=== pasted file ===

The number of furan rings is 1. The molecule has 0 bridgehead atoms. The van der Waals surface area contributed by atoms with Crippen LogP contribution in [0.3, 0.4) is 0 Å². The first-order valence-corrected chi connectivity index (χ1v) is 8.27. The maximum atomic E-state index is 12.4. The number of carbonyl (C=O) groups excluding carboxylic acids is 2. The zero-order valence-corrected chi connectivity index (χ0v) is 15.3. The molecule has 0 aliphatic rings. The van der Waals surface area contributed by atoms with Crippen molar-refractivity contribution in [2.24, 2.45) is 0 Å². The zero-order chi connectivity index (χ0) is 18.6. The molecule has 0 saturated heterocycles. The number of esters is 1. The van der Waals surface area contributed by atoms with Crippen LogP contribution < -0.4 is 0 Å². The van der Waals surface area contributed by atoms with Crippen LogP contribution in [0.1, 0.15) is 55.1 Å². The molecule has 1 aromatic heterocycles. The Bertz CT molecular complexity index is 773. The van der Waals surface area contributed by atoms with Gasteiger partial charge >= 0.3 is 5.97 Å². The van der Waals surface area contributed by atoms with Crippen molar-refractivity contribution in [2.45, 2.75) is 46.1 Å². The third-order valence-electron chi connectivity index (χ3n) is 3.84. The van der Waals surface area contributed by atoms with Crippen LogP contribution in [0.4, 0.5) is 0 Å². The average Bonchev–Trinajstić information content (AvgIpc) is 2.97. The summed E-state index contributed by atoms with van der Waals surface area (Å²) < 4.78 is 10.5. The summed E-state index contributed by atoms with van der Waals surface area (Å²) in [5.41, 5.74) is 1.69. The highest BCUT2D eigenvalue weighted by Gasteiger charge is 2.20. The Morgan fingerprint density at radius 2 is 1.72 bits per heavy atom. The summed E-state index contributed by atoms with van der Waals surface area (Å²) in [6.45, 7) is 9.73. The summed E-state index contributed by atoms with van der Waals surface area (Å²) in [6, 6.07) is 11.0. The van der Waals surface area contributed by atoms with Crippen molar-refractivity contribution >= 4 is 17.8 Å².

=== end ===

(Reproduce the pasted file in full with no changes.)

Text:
The number of furan rings is 1. The molecule has 0 bridgehead atoms. The van der Waals surface area contributed by atoms with Crippen LogP contribution in [0.3, 0.4) is 0 Å². The first-order valence-corrected chi connectivity index (χ1v) is 8.27. The maximum atomic E-state index is 12.4. The number of carbonyl (C=O) groups excluding carboxylic acids is 2. The zero-order valence-corrected chi connectivity index (χ0v) is 15.3. The molecule has 0 aliphatic rings. The van der Waals surface area contributed by atoms with Crippen molar-refractivity contribution in [2.24, 2.45) is 0 Å². The zero-order chi connectivity index (χ0) is 18.6. The molecule has 0 saturated heterocycles. The number of esters is 1. The van der Waals surface area contributed by atoms with Crippen LogP contribution < -0.4 is 0 Å². The van der Waals surface area contributed by atoms with Crippen LogP contribution in [0.1, 0.15) is 55.1 Å². The molecule has 1 aromatic heterocycles. The Bertz CT molecular complexity index is 773. The van der Waals surface area contributed by atoms with Gasteiger partial charge >= 0.3 is 5.97 Å². The van der Waals surface area contributed by atoms with Crippen molar-refractivity contribution in [2.45, 2.75) is 46.1 Å². The third-order valence-electron chi connectivity index (χ3n) is 3.84. The van der Waals surface area contributed by atoms with Crippen LogP contribution in [0.4, 0.5) is 0 Å². The average Bonchev–Trinajstić information content (AvgIpc) is 2.97. The summed E-state index contributed by atoms with van der Waals surface area (Å²) < 4.78 is 10.5. The summed E-state index contributed by atoms with van der Waals surface area (Å²) in [5.41, 5.74) is 1.69. The highest BCUT2D eigenvalue weighted by Gasteiger charge is 2.20. The Morgan fingerprint density at radius 2 is 1.72 bits per heavy atom. The summed E-state index contributed by atoms with van der Waals surface area (Å²) in [6.45, 7) is 9.73. The summed E-state index contributed by atoms with van der Waals surface area (Å²) in [6, 6.07) is 11.0. The van der Waals surface area contributed by atoms with Crippen molar-refractivity contribution >= 4 is 17.8 Å².